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Sunday, March 29 • 3:30pm - 5:00pm
Session 6 Panel Stream: Models and Challenges of Art-Science Collaboration

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Session 6 Panel Stream: Models and Challenges of Art-Science Collaboration 

Carlos Castellanos and Matt Garcia: “Towards Ecological Equality: Collaborative Practice in Art and Technology”

This panel will discuss models of collaboration that artists, scientists, engineers and technologists can deploy in order to respond to ecological and environmental health problems, particularly in marginalized and underserved communities.

With a general focus on transdisciplinarity and participatory, community-based practices that can achieve practical and lasting on-the-ground impact, we will explore how experimentation, observation and direct action in local ecologies by artists, scientists, technologists, and activists can lead to unique perspectives and showcase possibilities for catalyzing change and establishing a greater sense of community agency and control over environmental and ecological issues.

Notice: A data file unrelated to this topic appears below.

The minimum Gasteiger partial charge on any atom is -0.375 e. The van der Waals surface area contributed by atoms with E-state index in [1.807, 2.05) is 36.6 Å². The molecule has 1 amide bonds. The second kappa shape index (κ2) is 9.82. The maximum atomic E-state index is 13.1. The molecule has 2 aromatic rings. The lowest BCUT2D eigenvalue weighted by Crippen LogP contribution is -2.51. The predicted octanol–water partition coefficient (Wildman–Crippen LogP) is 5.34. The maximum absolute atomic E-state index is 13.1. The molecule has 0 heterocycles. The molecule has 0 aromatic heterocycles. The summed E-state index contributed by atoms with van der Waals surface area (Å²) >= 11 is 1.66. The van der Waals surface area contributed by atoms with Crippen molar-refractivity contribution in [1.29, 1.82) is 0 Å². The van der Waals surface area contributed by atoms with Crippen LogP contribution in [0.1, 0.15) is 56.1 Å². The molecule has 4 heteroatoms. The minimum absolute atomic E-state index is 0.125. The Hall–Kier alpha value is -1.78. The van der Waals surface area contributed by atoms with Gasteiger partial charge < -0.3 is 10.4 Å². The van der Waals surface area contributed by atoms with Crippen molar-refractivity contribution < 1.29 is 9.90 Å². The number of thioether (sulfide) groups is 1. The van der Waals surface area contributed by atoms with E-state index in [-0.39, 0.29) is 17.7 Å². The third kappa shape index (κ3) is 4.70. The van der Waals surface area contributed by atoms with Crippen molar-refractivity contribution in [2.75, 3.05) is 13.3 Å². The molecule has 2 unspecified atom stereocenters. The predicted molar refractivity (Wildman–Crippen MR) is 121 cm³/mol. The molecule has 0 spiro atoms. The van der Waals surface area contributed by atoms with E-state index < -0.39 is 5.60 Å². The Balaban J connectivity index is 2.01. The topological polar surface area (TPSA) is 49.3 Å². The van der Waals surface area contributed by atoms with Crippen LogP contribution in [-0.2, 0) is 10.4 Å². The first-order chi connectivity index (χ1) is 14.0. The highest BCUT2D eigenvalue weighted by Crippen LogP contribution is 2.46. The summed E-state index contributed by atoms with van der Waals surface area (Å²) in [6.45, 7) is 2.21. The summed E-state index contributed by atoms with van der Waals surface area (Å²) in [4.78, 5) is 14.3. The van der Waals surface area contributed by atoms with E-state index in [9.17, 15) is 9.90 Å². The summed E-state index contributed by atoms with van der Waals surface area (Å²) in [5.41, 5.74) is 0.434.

Many artists employing ecological practices are attracted by its interdisciplinary holism and opportunity for environmental activism. Since the conceptual and systems art movements of the 1960s and 70s, artists have shown a considerable interest in forging new aesthetics and systems of ideas by combining living matter, transdisciplinary collaboration and public engagement. Contemporary new media artists have expanded upon this tradition by employing new technologies alongside critical and conceptual analyses of biology, the environment and the landscape. In the same manner as their progenitors, these artists are engaging conceptually and critically with the latest technologies and scientific methods used in the environmental, ecological and biological sciences that are changing conceptions of life, the environment and the planet. Likewise many scientists and engineers have become interested in science literacy, public engagement and developing and contributing to open source and citizen science initiatives. We believe untapped opportunities exist for fruitful collaborations that can have a lasting impact on ecologically underprivileged communities.